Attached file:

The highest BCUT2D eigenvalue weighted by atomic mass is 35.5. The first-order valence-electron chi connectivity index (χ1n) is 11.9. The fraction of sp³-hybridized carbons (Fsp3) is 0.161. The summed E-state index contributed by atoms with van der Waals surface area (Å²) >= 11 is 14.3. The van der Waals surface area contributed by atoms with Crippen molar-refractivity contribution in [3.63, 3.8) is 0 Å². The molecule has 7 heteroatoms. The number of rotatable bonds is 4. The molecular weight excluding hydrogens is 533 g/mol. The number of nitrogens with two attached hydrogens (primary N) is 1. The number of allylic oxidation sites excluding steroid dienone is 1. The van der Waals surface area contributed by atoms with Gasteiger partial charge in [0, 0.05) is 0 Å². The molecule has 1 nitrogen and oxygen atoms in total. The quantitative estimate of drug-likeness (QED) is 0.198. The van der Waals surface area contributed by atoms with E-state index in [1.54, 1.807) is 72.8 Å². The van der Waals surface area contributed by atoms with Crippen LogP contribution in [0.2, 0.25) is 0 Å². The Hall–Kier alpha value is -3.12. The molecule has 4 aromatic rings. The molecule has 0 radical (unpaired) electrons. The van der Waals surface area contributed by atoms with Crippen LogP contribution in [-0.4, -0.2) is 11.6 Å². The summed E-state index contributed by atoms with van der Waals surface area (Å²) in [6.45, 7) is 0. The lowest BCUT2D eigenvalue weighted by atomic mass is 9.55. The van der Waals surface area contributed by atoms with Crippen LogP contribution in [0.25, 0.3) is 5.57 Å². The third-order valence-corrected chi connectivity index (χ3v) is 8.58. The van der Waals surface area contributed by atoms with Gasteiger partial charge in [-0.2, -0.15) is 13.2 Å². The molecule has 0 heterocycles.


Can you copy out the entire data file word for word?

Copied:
The highest BCUT2D eigenvalue weighted by atomic mass is 35.5. The first-order valence-electron chi connectivity index (χ1n) is 11.9. The fraction of sp³-hybridized carbons (Fsp3) is 0.161. The summed E-state index contributed by atoms with van der Waals surface area (Å²) >= 11 is 14.3. The van der Waals surface area contributed by atoms with Crippen molar-refractivity contribution in [3.63, 3.8) is 0 Å². The molecule has 7 heteroatoms. The number of rotatable bonds is 4. The molecular weight excluding hydrogens is 533 g/mol. The number of nitrogens with two attached hydrogens (primary N) is 1. The number of allylic oxidation sites excluding steroid dienone is 1. The van der Waals surface area contributed by atoms with Gasteiger partial charge in [0, 0.05) is 0 Å². The molecule has 1 nitrogen and oxygen atoms in total. The quantitative estimate of drug-likeness (QED) is 0.198. The van der Waals surface area contributed by atoms with E-state index in [1.54, 1.807) is 72.8 Å². The van der Waals surface area contributed by atoms with Crippen LogP contribution in [0.2, 0.25) is 0 Å². The Hall–Kier alpha value is -3.12. The molecule has 4 aromatic rings. The molecule has 0 radical (unpaired) electrons. The van der Waals surface area contributed by atoms with Crippen LogP contribution in [-0.4, -0.2) is 11.6 Å². The summed E-state index contributed by atoms with van der Waals surface area (Å²) in [6.45, 7) is 0. The lowest BCUT2D eigenvalue weighted by atomic mass is 9.55. The van der Waals surface area contributed by atoms with Crippen LogP contribution in [0.25, 0.3) is 5.57 Å². The third-order valence-corrected chi connectivity index (χ3v) is 8.58. The van der Waals surface area contributed by atoms with Gasteiger partial charge in [-0.2, -0.15) is 13.2 Å². The molecule has 0 heterocycles.